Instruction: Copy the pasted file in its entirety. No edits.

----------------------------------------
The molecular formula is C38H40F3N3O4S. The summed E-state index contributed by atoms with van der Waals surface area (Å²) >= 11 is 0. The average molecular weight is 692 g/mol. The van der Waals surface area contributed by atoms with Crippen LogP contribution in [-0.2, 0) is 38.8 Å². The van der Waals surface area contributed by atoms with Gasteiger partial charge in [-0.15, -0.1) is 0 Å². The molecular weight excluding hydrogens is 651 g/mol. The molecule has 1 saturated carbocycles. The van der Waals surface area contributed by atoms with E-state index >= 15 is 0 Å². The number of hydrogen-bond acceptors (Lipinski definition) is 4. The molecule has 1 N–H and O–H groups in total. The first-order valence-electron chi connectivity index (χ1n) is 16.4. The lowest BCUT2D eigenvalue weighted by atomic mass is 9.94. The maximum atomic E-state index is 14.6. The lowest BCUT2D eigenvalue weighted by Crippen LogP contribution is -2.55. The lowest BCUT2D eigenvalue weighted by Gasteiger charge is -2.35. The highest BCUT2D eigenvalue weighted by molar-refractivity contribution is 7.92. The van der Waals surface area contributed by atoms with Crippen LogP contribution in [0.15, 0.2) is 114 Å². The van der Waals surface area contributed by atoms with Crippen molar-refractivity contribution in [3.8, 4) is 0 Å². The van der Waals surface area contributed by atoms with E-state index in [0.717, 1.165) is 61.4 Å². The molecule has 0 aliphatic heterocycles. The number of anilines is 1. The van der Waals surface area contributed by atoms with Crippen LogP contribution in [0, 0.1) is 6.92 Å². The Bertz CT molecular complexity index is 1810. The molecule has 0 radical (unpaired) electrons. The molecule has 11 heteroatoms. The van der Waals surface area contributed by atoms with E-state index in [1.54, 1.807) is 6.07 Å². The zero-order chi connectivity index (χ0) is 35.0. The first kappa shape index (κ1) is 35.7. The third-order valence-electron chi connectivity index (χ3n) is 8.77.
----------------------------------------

The molecular formula is C38H40F3N3O4S. The summed E-state index contributed by atoms with van der Waals surface area (Å²) >= 11 is 0. The average molecular weight is 692 g/mol. The van der Waals surface area contributed by atoms with Crippen LogP contribution in [-0.2, 0) is 38.8 Å². The van der Waals surface area contributed by atoms with Gasteiger partial charge in [-0.15, -0.1) is 0 Å². The molecular weight excluding hydrogens is 651 g/mol. The molecule has 1 saturated carbocycles. The van der Waals surface area contributed by atoms with E-state index >= 15 is 0 Å². The number of hydrogen-bond acceptors (Lipinski definition) is 4. The molecule has 1 N–H and O–H groups in total. The first-order valence-electron chi connectivity index (χ1n) is 16.4. The lowest BCUT2D eigenvalue weighted by atomic mass is 9.94. The maximum atomic E-state index is 14.6. The lowest BCUT2D eigenvalue weighted by Crippen LogP contribution is -2.55. The lowest BCUT2D eigenvalue weighted by Gasteiger charge is -2.35. The highest BCUT2D eigenvalue weighted by molar-refractivity contribution is 7.92. The van der Waals surface area contributed by atoms with Crippen LogP contribution in [0.15, 0.2) is 114 Å². The van der Waals surface area contributed by atoms with Crippen molar-refractivity contribution in [3.8, 4) is 0 Å². The van der Waals surface area contributed by atoms with E-state index in [0.717, 1.165) is 61.4 Å². The molecule has 0 aliphatic heterocycles. The number of anilines is 1. The van der Waals surface area contributed by atoms with Crippen LogP contribution in [0, 0.1) is 6.92 Å². The Bertz CT molecular complexity index is 1810. The molecule has 0 radical (unpaired) electrons. The molecule has 11 heteroatoms. The van der Waals surface area contributed by atoms with E-state index in [1.54, 1.807) is 6.07 Å². The zero-order chi connectivity index (χ0) is 35.0. The first kappa shape index (κ1) is 35.7. The third-order valence-electron chi connectivity index (χ3n) is 8.77.